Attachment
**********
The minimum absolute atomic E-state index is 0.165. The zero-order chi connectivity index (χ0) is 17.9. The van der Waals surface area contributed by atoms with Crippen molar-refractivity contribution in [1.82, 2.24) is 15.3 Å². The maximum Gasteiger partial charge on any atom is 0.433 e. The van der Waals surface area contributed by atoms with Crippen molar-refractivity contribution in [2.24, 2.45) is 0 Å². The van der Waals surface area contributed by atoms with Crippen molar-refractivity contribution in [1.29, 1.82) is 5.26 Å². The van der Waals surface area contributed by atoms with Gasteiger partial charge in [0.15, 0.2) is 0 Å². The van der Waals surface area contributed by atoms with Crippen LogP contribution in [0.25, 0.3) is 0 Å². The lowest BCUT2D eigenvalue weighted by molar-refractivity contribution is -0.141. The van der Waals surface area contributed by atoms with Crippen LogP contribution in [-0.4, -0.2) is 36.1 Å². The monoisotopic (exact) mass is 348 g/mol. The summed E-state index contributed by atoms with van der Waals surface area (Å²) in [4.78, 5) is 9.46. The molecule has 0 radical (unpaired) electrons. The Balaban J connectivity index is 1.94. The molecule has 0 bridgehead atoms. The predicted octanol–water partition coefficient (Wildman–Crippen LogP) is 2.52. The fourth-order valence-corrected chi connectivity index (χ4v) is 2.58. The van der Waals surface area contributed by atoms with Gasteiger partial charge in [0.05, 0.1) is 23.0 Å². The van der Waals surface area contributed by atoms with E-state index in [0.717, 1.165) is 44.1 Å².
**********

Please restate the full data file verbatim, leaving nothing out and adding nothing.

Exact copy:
The minimum absolute atomic E-state index is 0.165. The zero-order chi connectivity index (χ0) is 17.9. The van der Waals surface area contributed by atoms with Crippen molar-refractivity contribution in [1.82, 2.24) is 15.3 Å². The maximum Gasteiger partial charge on any atom is 0.433 e. The van der Waals surface area contributed by atoms with Crippen molar-refractivity contribution in [2.24, 2.45) is 0 Å². The van der Waals surface area contributed by atoms with Crippen molar-refractivity contribution in [1.29, 1.82) is 5.26 Å². The van der Waals surface area contributed by atoms with Gasteiger partial charge in [0.15, 0.2) is 0 Å². The van der Waals surface area contributed by atoms with Crippen LogP contribution in [0.25, 0.3) is 0 Å². The lowest BCUT2D eigenvalue weighted by molar-refractivity contribution is -0.141. The van der Waals surface area contributed by atoms with Crippen LogP contribution in [-0.4, -0.2) is 36.1 Å². The monoisotopic (exact) mass is 348 g/mol. The summed E-state index contributed by atoms with van der Waals surface area (Å²) in [4.78, 5) is 9.46. The molecule has 0 radical (unpaired) electrons. The Balaban J connectivity index is 1.94. The molecule has 0 bridgehead atoms. The predicted octanol–water partition coefficient (Wildman–Crippen LogP) is 2.52. The fourth-order valence-corrected chi connectivity index (χ4v) is 2.58. The van der Waals surface area contributed by atoms with Gasteiger partial charge in [0.05, 0.1) is 23.0 Å². The van der Waals surface area contributed by atoms with E-state index in [0.717, 1.165) is 44.1 Å².